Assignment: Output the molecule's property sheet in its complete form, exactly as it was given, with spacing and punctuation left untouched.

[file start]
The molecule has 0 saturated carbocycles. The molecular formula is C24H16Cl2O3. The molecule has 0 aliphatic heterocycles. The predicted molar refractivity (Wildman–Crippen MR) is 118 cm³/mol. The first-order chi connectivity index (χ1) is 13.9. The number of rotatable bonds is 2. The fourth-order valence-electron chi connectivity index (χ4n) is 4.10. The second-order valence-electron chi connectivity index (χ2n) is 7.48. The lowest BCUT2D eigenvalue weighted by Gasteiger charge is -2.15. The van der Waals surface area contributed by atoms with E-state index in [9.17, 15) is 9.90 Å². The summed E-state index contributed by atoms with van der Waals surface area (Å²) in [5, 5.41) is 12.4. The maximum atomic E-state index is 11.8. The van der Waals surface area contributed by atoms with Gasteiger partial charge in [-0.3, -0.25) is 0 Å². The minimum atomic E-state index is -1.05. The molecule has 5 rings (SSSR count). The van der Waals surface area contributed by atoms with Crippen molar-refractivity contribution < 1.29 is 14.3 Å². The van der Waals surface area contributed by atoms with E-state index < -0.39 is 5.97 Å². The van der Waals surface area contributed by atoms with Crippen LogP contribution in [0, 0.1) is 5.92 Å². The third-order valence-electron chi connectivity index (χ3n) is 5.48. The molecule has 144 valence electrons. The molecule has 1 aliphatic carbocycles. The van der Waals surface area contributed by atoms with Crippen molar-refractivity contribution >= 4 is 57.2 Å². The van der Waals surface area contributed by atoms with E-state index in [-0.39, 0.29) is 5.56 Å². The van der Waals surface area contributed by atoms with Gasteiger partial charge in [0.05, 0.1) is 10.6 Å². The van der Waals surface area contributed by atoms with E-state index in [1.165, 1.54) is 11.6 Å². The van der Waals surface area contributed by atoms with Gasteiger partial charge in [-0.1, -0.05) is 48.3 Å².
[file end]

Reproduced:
The molecule has 0 saturated carbocycles. The molecular formula is C24H16Cl2O3. The molecule has 0 aliphatic heterocycles. The predicted molar refractivity (Wildman–Crippen MR) is 118 cm³/mol. The first-order chi connectivity index (χ1) is 13.9. The number of rotatable bonds is 2. The fourth-order valence-electron chi connectivity index (χ4n) is 4.10. The second-order valence-electron chi connectivity index (χ2n) is 7.48. The lowest BCUT2D eigenvalue weighted by Gasteiger charge is -2.15. The van der Waals surface area contributed by atoms with E-state index in [9.17, 15) is 9.90 Å². The summed E-state index contributed by atoms with van der Waals surface area (Å²) in [5, 5.41) is 12.4. The maximum atomic E-state index is 11.8. The van der Waals surface area contributed by atoms with Gasteiger partial charge in [-0.3, -0.25) is 0 Å². The minimum atomic E-state index is -1.05. The molecule has 5 rings (SSSR count). The van der Waals surface area contributed by atoms with Crippen molar-refractivity contribution < 1.29 is 14.3 Å². The van der Waals surface area contributed by atoms with E-state index < -0.39 is 5.97 Å². The van der Waals surface area contributed by atoms with Crippen LogP contribution in [0, 0.1) is 5.92 Å². The third-order valence-electron chi connectivity index (χ3n) is 5.48. The molecule has 144 valence electrons. The molecule has 1 aliphatic carbocycles. The van der Waals surface area contributed by atoms with Crippen molar-refractivity contribution >= 4 is 57.2 Å². The van der Waals surface area contributed by atoms with E-state index in [-0.39, 0.29) is 5.56 Å². The van der Waals surface area contributed by atoms with Gasteiger partial charge in [0.05, 0.1) is 10.6 Å². The van der Waals surface area contributed by atoms with E-state index in [1.165, 1.54) is 11.6 Å². The van der Waals surface area contributed by atoms with Gasteiger partial charge in [-0.1, -0.05) is 48.3 Å².